On Tuesday, Shell’s CEO Ben van Beurden apologized for the company’s purchase of crude oil from Russia last week and announced that, beginning immediately, the company will not be buying any more Russian gas or oil.
Shell has had a hard time parting with the Russian oil supply and made it clear to the public that they would not be entirely severing business ties with Russia — at least not until today.
Last weekend, Shell faced major backlash after buying Russian crude oil at a discounted price. In the wake of the public criticisms, the company released a statement explaining its reasons for continuing to give Russia its business and maintains that it will make every effort to not do its business with Russia when possible.
“Yesterday we made the difficult decision to purchase a cargo of Russian crude oil,” the statement reads. “Our refineries produce petrol and diesel as well as other products that people rely on every day. To be clear, without an uninterrupted supply of crude oil to refineries, the energy industry cannot assure continued provision of essential products to people across Europe over the weeks ahead. Cargoes from alternative sources would not have arrived in time to avoid disruptions to market supply.”
“We will continue to choose alternatives to Russian oil wherever possible,” the statement continued, “but this cannot happen overnight because of how significant Russia is to global supply.”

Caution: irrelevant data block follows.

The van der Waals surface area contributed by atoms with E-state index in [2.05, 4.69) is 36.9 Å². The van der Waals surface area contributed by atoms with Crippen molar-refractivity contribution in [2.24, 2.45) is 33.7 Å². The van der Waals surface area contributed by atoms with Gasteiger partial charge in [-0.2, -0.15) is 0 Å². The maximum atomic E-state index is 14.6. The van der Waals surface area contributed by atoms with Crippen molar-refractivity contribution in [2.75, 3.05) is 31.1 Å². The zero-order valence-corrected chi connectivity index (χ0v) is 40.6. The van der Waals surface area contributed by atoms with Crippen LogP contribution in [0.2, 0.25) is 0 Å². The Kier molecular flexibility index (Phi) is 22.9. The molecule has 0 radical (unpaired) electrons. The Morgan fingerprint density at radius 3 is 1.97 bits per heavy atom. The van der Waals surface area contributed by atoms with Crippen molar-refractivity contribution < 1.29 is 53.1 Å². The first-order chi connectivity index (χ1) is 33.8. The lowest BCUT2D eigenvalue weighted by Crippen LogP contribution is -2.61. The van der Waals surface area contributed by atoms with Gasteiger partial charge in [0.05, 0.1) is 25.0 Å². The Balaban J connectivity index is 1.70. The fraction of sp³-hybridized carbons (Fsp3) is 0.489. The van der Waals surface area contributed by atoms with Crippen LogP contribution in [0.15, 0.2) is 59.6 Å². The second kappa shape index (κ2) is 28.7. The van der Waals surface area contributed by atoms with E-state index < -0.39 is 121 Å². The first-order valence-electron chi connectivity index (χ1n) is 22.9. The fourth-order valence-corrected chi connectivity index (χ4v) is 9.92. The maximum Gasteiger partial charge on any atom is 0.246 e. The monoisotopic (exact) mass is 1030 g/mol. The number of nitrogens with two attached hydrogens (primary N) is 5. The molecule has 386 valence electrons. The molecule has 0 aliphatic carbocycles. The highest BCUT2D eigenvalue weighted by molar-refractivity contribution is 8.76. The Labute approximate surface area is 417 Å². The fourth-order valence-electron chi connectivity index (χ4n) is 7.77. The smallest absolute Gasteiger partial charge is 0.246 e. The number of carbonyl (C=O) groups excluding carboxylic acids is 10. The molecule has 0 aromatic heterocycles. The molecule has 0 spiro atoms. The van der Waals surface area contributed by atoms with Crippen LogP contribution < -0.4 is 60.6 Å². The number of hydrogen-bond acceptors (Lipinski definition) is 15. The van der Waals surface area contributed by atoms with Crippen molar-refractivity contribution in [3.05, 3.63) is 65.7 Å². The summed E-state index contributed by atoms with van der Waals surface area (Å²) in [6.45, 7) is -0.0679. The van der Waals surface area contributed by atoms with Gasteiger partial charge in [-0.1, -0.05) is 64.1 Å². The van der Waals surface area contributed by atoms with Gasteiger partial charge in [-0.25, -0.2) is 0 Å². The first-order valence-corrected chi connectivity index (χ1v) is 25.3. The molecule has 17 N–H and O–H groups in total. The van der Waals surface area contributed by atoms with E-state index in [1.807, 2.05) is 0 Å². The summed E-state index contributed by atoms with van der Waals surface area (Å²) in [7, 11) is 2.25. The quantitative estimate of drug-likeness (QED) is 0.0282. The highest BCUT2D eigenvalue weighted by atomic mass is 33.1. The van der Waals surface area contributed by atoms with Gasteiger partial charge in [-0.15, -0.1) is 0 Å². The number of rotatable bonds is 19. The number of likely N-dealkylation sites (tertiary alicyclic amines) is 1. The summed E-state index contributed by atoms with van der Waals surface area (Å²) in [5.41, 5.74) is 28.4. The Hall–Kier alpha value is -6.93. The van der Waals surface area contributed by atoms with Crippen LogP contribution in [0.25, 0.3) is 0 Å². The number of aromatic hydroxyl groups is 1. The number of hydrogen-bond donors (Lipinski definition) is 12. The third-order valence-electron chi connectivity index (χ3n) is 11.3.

Read the full statement below:
Although they had already stopped “most” business involvement with Russian oil purchasing, Shell admitted last week that they “currently purchase it and other Russian products for some refineries & chemical plants to ensure that [they] continue the production of essential fuels & products that people & businesses rely on every day.”
“Russian oil plays a significant role in global supply and in the current, tight market there is a relative lack of alternatives,” Shell added.
We will further reduce our use of Russian oil as alternative crudes become available to buy, but this is highly complex as Russian oil plays a significant role in global supply and in the current, tight market there is a relative lack of alternatives. (3/3)
— Shell (@Shell) March 4, 2022
Shell has changed their tune since its statements last week. Now, Shell has announced it will immediately shut down its business with Russia altogether and will close its service stations, aviation fuels, and lubricants operations in Russia.
In Shell CEO Ben van Beurden’s statement on Tuesday, he said,
“We are acutely aware that our decision last week to purchase a cargo of Russian crude oil to be refined into products like petrol and diesel – despite being made with security of supplies at the forefront of our thinking – was not the right one and we are sorry.”
“These societal challenges highlight the dilemma between putting pressure on the Russian government over its atrocities in Ukraine and ensuring stable, secure energy supplies across Europe,” said van Beurden. “But ultimately, it is for governments to decide on the incredibly difficult trade-offs that must be made during the war in Ukraine. We will continue to work with them to help manage the potential impacts on the security of energy supplies, particularly in Europe.”